How to Write a Sports Sponsorship Proposal
The sponsorship proposal is a key document in your sponsorship program. Detailed in the proposal are your cause, your priced assets in a menu (also known as the sponsorship package), and information about your event. Even in sports sponsorship, you need to write a proposal, but how do you do it?
Here’s how to write a sports sponsorship proposal:
- Start with the title page, which has your tagline, logo, etc.
- Share pertinent audience data
- Talk briefly about your event/game/opportunity
- Be even briefer in your description of your company
- Present your sponsorship package, including assets and activation ideas
- Add your contact information
This detailed guide is going to be chock full of useful information for sports teams and athletes who want to get their sponsorship proposal right the first time. Ahead, I’ll go page by page and explain what should (and shouldn’t) be in your proposal. I’ll even include a sample letter or two for sports sponsorship.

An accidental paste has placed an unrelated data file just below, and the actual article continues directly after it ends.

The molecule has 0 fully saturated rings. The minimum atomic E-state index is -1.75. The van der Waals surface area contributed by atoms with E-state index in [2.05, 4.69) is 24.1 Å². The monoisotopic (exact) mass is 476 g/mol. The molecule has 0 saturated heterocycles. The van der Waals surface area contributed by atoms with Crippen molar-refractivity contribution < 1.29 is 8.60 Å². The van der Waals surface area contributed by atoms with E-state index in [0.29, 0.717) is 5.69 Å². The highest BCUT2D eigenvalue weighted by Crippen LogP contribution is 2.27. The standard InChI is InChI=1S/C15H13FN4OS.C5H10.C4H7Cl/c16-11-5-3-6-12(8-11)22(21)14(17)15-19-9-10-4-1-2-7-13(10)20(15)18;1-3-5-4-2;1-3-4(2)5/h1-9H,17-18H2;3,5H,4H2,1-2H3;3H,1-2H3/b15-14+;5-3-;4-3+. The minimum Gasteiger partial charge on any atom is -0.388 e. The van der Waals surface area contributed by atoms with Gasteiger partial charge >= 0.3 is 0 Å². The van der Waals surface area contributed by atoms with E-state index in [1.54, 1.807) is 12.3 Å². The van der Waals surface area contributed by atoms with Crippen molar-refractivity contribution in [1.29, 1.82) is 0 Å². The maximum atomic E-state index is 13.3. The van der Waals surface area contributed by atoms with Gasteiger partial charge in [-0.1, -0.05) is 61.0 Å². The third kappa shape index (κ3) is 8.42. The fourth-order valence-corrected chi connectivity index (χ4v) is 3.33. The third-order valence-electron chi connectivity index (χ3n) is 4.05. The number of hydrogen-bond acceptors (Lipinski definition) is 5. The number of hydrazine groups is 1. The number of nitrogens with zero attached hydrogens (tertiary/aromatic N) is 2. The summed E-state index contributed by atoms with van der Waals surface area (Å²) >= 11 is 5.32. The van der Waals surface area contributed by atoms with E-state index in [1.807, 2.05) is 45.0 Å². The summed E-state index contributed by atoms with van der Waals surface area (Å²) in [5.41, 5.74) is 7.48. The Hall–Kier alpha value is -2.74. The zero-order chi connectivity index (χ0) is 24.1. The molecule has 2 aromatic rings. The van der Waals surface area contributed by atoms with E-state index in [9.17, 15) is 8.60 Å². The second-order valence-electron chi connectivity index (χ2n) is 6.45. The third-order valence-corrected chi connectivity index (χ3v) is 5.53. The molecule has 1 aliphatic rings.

Let’s get started!
The Page-by-Page Breakdown of What Should Go into Your Sports Sponsorship Proposal
Before I get into how to write your sports sponsorship proposal, I want to make sure that you’ve done several crucial jobs first.
You should have already sent out an audience survey to those who attend your games and support your team by purchasing merch. This survey helps you identify audience metrics that will guide your decision-making going forward. For example, you’ll have handy the age, gender, location, and interests of your audience.